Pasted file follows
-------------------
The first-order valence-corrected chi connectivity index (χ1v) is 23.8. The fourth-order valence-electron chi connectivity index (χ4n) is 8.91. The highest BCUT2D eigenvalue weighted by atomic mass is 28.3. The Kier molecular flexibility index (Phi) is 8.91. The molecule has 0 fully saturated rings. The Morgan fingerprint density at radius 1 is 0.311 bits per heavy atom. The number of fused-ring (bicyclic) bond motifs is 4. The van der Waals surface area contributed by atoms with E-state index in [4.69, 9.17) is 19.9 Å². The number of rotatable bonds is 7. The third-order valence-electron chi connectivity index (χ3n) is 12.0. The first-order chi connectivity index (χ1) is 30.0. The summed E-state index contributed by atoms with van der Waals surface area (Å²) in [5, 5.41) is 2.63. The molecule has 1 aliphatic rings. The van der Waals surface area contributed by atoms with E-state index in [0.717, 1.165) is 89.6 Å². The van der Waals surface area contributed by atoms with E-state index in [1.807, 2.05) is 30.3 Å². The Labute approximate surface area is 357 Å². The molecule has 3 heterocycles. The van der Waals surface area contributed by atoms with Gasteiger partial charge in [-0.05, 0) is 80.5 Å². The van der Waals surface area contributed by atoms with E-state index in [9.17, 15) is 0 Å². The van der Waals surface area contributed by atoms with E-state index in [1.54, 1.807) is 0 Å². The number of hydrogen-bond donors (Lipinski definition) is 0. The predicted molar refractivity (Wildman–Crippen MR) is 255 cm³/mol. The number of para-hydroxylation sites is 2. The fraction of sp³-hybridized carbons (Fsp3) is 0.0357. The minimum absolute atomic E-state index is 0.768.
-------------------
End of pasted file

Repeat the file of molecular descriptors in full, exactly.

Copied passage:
The first-order valence-corrected chi connectivity index (χ1v) is 23.8. The fourth-order valence-electron chi connectivity index (χ4n) is 8.91. The highest BCUT2D eigenvalue weighted by atomic mass is 28.3. The Kier molecular flexibility index (Phi) is 8.91. The molecule has 0 fully saturated rings. The Morgan fingerprint density at radius 1 is 0.311 bits per heavy atom. The number of fused-ring (bicyclic) bond motifs is 4. The van der Waals surface area contributed by atoms with E-state index in [4.69, 9.17) is 19.9 Å². The number of rotatable bonds is 7. The third-order valence-electron chi connectivity index (χ3n) is 12.0. The first-order chi connectivity index (χ1) is 30.0. The summed E-state index contributed by atoms with van der Waals surface area (Å²) in [5, 5.41) is 2.63. The molecule has 1 aliphatic rings. The van der Waals surface area contributed by atoms with E-state index in [0.717, 1.165) is 89.6 Å². The van der Waals surface area contributed by atoms with E-state index in [1.807, 2.05) is 30.3 Å². The Labute approximate surface area is 357 Å². The molecule has 3 heterocycles. The van der Waals surface area contributed by atoms with Gasteiger partial charge in [-0.05, 0) is 80.5 Å². The van der Waals surface area contributed by atoms with E-state index in [9.17, 15) is 0 Å². The van der Waals surface area contributed by atoms with E-state index in [1.54, 1.807) is 0 Å². The number of hydrogen-bond donors (Lipinski definition) is 0. The predicted molar refractivity (Wildman–Crippen MR) is 255 cm³/mol. The number of para-hydroxylation sites is 2. The fraction of sp³-hybridized carbons (Fsp3) is 0.0357. The minimum absolute atomic E-state index is 0.768.